Many countries around the world benefit from foreign aid, but few rely on it for their livelihood. Greenland is one of the few countries that would struggle to exist at all without it, as Greenland’s foreign aid is essential to its economy. Each year, Denmark, Greenland’s former colonial ruler, gives the island nation about $591 million in subsidies. That represents about 60% of the Greenlandic government’s budget and comes to more than $10,000 for every person living in Greenland. The subsidy, however, is not the cure-all Denmark might hope it to be.
Greenland’s Foreign Aid and Social World
Greenland is a land of contradictions. It is the largest island in the world, yet has a population of fewer than 60,000 people. Its average income is about $33,000, placing it far above the international average, yet Greenland also suffers from a suicide rate seven times higher than in the United States, and a poverty rate of 16.2% as of 2015. Traditional practices remain the norm in many parts of the country. Fishing accounts for 90% of Greenland’s exports, and dog sleds are still a common sight in the island’s undeveloped interior.
How can Greenland receive so much aid and still suffer from such social ills? Part of the answer lies in international politics. Although Greenland is nominally independent, many of its politics are still under the control of Denmark. Worried about losing influence in Greenland, Denmark has often blocked other countries’ efforts to invest in Greenland.
For example, Denmark raised objections to a $12.1 million aid package to Greenland from the U.S. in 2020. While politicians raised some valid concerns about the package (particularly in light of President Trump’s tactless 2019 offer to buy Greenland from Denmark), the fact remains that foreign investment would almost certainly enrich Greenlanders. This would be especially relevant if Greenlanders, rather than Danes, were the ones to make decisions about foreign aid.
Potential Wealth in Greenland
On the other hand, Greenland itself enjoys huge sources of potential wealth. The island is strategically located in the arctic region. Greenland also possesses valuable mineral deposits in its interior, which global warming will eventually uncover. Unfortunately, Denmark’s reluctance to permit foreign aid, and a lack of local capital, have prevented Greenland from taking advantage of these resources.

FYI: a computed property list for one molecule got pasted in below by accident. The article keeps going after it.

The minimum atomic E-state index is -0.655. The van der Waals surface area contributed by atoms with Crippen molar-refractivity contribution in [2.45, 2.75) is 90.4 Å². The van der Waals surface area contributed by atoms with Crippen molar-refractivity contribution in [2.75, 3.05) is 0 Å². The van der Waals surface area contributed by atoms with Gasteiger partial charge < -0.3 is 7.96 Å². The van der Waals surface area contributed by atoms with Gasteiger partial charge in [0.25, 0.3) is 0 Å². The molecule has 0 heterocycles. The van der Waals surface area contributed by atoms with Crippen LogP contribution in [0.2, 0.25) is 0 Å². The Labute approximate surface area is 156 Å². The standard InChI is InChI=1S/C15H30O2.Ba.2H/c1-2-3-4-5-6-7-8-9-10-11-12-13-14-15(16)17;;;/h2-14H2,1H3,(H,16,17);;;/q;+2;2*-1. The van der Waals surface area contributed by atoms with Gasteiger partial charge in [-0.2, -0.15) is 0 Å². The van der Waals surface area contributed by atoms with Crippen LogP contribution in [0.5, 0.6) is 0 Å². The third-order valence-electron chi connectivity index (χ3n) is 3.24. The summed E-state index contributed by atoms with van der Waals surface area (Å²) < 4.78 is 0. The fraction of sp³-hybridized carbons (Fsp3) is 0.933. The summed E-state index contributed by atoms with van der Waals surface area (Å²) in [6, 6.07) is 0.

Greenland’s dependence on Danish money is a major source of instability for the country. Were the Danish government to change its policy, Greenland’s fragile economy would collapse. Greenland’s reliance on fish also creates uncertainty, since fish prices tend to fluctuate quickly. Economic development, as well as investment from a variety of countries, would remove much of the country’s economic uncertainty.
The goal of foreign investment should be to make countries prosperous and, eventually, self-sufficient. Greenland, however, shows few signs of becoming more economically independent from Denmark. Greenland’s GDP has grown very slowly and actually shrank between 2013 and 2014, despite Denmark’s funding. Danish aid to Greenland seems to have become an absent-minded gift, rather than an aid program with a clear purpose and goals.
Consequences of Denmark’s Aid
If Denmark sticks to the status quo of offering aid but preventing others from doing the same, Greenland will continue to suffer from its high poverty rate. Denmark will still have to pay huge sums of cash to keep the Greenlandic economy afloat.
However, if Denmark were to permit more investment in Greenland and put more emphasis on helping Greenland achieve self-sufficiency, Greenland would become wealthier and its economy would be more stable. This would in turn benefit Denmark because Greenland would eventually no longer need so much financial support. Whatever Greenland’s foreign aid future holds, it seems clear that it can do better than the status quo.
– Thomas Brodey